Becoming His

Monday, November 28, 2011

A Year With Oswald - Week 30

VERSE:  “Have mercy upon us, O Lord, have mercy upon us: for we are exceedingly filled with contempt.” Psalm 123:3

OSWALD:  “Refuse to be swamped with the cares of this life…[and] the lust of vindication. St. Augustine prayed – ‘O Lord, deliver me from this lust of always vindicating myself.’ That temper of mind destroys the soul’s faith in God. ‘I must explain myself; I must get people to understand.’ Our Lord never explained anything; He left mistakes to correct themselves.” (November 23rd)

MY THOUGHT:  In November 23rd’s entry, Oswald makes this statement: “The thing of which we have to beware is not so much damage to our belief in God as damage to our Christian temper.” The attitude from which we live our life. We must beware “the cares of this world,” Oswald says, “because they are the things that produce a wrong temper of soul.” But there is a second distraction that is just as deadly. The all-together-human fixation with vindication.

I sure wish I would have read this entry on the day it was assigned. Perhaps it would have prevented the emotional meltdown I had the day after Thanksgiving. It all started with a hurt feeling that leaked out coloring my words. When a loved one tried to point out a problem with my attitude, the way they did it only reinforced the hurt feeling. Suddenly I was desperate to vindicate myself. To explain away my bad temper as rational, while pointing out how off-base and hyper-critical they were.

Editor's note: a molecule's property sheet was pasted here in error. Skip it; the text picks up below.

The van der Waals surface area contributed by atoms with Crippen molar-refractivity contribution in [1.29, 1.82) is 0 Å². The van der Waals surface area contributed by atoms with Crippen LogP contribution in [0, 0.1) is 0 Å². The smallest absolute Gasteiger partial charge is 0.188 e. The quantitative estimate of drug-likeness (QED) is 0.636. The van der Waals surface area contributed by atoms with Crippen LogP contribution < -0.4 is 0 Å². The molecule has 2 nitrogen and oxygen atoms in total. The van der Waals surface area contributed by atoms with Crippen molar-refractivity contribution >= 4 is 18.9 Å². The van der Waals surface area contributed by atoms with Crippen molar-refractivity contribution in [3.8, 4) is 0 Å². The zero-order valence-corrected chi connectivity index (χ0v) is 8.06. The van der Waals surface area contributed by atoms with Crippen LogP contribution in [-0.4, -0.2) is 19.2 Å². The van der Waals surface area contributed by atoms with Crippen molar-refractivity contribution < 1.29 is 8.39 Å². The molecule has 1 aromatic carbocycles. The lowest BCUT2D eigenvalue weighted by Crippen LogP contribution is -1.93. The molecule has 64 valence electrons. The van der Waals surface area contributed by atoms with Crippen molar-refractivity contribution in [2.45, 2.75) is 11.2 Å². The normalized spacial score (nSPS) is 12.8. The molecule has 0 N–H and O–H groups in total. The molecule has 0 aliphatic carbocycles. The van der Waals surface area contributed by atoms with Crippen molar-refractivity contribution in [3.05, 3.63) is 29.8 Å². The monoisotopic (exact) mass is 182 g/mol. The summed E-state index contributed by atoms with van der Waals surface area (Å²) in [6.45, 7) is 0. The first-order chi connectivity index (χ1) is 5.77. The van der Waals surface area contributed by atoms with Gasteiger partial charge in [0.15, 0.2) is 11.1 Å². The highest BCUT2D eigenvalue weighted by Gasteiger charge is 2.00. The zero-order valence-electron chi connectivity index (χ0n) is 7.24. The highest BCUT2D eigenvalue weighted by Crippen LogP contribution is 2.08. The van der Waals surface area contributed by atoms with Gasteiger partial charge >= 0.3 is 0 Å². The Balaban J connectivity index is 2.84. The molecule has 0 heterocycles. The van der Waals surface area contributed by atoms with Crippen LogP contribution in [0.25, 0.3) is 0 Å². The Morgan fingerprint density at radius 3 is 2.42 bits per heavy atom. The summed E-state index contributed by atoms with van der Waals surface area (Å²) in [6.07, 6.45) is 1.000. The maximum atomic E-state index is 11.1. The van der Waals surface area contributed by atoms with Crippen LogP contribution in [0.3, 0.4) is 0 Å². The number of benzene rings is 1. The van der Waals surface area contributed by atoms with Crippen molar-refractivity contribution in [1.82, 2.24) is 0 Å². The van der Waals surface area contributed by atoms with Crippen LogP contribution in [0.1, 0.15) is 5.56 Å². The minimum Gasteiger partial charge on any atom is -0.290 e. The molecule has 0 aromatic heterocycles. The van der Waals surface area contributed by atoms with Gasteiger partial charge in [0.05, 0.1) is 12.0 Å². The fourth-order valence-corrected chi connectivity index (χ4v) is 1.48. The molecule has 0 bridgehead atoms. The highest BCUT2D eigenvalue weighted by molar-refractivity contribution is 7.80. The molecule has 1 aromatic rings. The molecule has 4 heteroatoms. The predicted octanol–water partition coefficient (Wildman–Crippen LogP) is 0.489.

As you might imagine, it didn’t go well. My pride collided with their pride and suddenly there was “wrong temper” and self-vindication all around. I spent the 45-minute drive home trying to make sense of a situation that had come out of nowhere. “I must explain myself,” I pouted aloud between my tears. “I must make them understand.”

My husband, John, prayed for me when I got home and that helped. As did the admission that when it came right down to it, pride and ego fueled my emotional reaction – whether I was right or wrong didn’t matter, it was my response to the situation that needed work.

“Seek first to understand, then to be understood.” As I lay on my bed praying, wise words from an ancient philosopher came to mind, echoed by Paul’s injunction in Romans 12:18 – “If it is possible, as far as it depends on you, live at peace with everyone.”

Slowly, I realized there was only one thing to do. Wipe my eyes, blow my nose, and dial my loved one’s phone number. Then humble myself and apologize. Seeking first to understand, rather than demanding to be understood.

It wasn’t easy on my ego, but it was good for my soul.

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